I once did a lesson with my students where they read Where the Wild Things Are, in which they had to say not the parts of speech but what the word was doing in the sentence. I have to be honest here, I don’t even know the academic word for this. (Scansion? Grammar? Dissection? What is it called when you put it on little branches on a tree? Shoot. I forget. See how hard it is when we don’t know the language?) I wasn’t just looking for nouns, adjectives, and verbs (because without knowing what the word is doing in the sentence, this is actually impossible), but for subjects, verbs (predicates), direct objects, and clause markers. At that level of understanding, rules can’t be broken. If the rule is that a word is the subject because it is what the sentence is about, then no matter what that word is, it’s the subject. Period. You can’t break that kind of rule. That’s what I think of when I think of grammar. What is this word doing that not only carries meaning by its definition but by how it supports the structure of the sentence?
My class likes to say, “We’re going science-ing!” Never mind that “science-ing” isn’t a word (and my grammar school teacher is probably spinning in her grave), think about the fact that “science-ing” has to be acting as a gerund in a direct object because it is the noun form (imaginary verb “science” plus -ing) that tells us what we are going to do. It can’t be a subject complement because it isn’t telling us what we are equal to. (<– notice me ending with a preposition. Ha!) It can’t even be just a gerund. Does knowing this make us better writers? I say yes.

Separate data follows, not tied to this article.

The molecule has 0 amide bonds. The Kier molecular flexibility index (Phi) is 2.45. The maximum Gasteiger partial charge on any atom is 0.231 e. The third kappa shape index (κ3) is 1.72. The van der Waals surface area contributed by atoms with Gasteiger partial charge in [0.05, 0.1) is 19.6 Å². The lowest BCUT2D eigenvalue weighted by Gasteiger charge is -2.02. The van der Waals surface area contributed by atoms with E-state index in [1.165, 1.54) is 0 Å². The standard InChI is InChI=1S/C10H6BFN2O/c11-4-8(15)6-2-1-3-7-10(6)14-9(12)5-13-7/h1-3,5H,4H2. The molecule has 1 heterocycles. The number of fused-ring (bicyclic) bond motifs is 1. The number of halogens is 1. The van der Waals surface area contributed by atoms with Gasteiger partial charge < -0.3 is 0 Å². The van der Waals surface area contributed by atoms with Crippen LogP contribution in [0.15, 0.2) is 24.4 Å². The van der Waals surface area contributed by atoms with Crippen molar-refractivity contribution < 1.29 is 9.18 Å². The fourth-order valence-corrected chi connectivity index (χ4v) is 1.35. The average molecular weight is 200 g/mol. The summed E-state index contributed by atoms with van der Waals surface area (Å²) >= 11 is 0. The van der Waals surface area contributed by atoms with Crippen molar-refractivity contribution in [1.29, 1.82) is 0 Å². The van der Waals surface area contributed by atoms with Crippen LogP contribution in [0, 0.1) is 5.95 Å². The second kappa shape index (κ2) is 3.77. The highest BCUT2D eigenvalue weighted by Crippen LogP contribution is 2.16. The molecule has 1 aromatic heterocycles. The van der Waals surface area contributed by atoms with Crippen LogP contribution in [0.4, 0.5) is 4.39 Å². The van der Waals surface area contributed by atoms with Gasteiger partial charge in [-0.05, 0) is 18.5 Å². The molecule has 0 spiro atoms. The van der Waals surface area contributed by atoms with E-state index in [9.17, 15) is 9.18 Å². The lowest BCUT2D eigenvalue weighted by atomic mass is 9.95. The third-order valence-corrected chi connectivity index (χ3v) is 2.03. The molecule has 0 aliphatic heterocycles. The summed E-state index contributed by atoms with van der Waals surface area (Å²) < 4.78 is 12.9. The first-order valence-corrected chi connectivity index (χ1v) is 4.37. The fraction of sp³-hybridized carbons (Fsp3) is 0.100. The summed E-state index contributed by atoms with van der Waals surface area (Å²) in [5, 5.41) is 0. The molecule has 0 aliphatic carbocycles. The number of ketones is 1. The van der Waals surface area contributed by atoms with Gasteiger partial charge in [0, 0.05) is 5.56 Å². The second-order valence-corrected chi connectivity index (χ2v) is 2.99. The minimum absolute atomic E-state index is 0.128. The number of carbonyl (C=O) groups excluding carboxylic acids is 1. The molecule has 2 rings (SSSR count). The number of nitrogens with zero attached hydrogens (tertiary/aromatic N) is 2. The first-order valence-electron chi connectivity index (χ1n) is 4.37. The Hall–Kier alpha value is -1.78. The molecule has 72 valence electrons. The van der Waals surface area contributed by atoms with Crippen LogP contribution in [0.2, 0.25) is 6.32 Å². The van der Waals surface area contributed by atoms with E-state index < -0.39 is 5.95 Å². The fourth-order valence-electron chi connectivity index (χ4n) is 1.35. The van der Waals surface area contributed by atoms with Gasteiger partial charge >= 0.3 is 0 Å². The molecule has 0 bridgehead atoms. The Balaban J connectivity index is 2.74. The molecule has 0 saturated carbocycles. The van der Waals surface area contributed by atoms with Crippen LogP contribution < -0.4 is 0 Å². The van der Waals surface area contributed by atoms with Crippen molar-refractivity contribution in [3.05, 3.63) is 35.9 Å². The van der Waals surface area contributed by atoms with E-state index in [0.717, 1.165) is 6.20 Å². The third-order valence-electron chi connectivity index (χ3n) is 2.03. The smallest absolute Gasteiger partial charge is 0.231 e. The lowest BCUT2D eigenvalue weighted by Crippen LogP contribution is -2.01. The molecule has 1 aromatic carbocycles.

And the same goes for punctuation. (Did you notice the fragment? Ba-dow!) What is that mark doing there? Is it supporting your meaning? Is it slowing your reader down so that meaning is clear? Is it asking a question or making a claim? Sure, you might follow Chicago, MLA, or your own company’s style guide, but really they don’t differ dramatically, and at least your students will know why.
Which leads us, I’m afraid, to the problem of teaching grammar. There is a lot, a lot of crap out there. I’m sure I am not the only person ever to toss away a grammar textbook because even the author didn’t seem to know what he or she was talking about. Or how about those grammar worksheets? I personally have never seen a student transfer what they gained from a worksheet into their own writing. So, how to teach it? Well, this is a long enough essay that I feel I should let you go. However, I have had some success, and I will begin with that next time.
I’d love to hear from you. What has been your experience teaching grammar, or being taught it, or not being taught it? I think that my students are better writers because they can control what they really want to say. And that’s what it’s good for. Huh!
(By the way, I’m dyslexic which is not exactly why I married my editor, but it helps. When he gets home, I’ll ask him to run his eye over my work. Bless him.)